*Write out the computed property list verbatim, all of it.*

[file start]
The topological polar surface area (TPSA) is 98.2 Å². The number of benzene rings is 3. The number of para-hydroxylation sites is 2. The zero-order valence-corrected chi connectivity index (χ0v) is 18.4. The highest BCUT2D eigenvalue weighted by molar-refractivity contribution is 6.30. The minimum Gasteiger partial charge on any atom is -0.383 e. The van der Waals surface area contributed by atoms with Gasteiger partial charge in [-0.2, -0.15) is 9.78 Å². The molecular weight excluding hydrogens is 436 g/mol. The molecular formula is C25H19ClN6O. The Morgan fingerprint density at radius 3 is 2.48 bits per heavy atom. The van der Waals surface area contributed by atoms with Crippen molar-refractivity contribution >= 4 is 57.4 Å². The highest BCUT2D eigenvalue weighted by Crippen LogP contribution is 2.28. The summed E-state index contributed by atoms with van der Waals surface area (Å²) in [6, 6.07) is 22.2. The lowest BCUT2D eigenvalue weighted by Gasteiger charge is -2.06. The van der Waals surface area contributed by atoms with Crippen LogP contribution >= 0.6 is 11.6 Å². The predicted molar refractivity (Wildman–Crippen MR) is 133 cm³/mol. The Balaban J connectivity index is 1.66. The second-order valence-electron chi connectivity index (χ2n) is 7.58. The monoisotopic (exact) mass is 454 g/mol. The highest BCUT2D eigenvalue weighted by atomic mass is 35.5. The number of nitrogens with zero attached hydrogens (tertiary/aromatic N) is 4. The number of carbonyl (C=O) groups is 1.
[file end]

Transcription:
The topological polar surface area (TPSA) is 98.2 Å². The number of benzene rings is 3. The number of para-hydroxylation sites is 2. The zero-order valence-corrected chi connectivity index (χ0v) is 18.4. The highest BCUT2D eigenvalue weighted by molar-refractivity contribution is 6.30. The minimum Gasteiger partial charge on any atom is -0.383 e. The van der Waals surface area contributed by atoms with Gasteiger partial charge in [-0.2, -0.15) is 9.78 Å². The molecular weight excluding hydrogens is 436 g/mol. The molecular formula is C25H19ClN6O. The Morgan fingerprint density at radius 3 is 2.48 bits per heavy atom. The van der Waals surface area contributed by atoms with Crippen molar-refractivity contribution >= 4 is 57.4 Å². The highest BCUT2D eigenvalue weighted by Crippen LogP contribution is 2.28. The summed E-state index contributed by atoms with van der Waals surface area (Å²) in [6, 6.07) is 22.2. The lowest BCUT2D eigenvalue weighted by Gasteiger charge is -2.06. The van der Waals surface area contributed by atoms with Crippen LogP contribution >= 0.6 is 11.6 Å². The predicted molar refractivity (Wildman–Crippen MR) is 133 cm³/mol. The Balaban J connectivity index is 1.66. The second-order valence-electron chi connectivity index (χ2n) is 7.58. The monoisotopic (exact) mass is 454 g/mol. The highest BCUT2D eigenvalue weighted by atomic mass is 35.5. The number of nitrogens with zero attached hydrogens (tertiary/aromatic N) is 4. The number of carbonyl (C=O) groups is 1.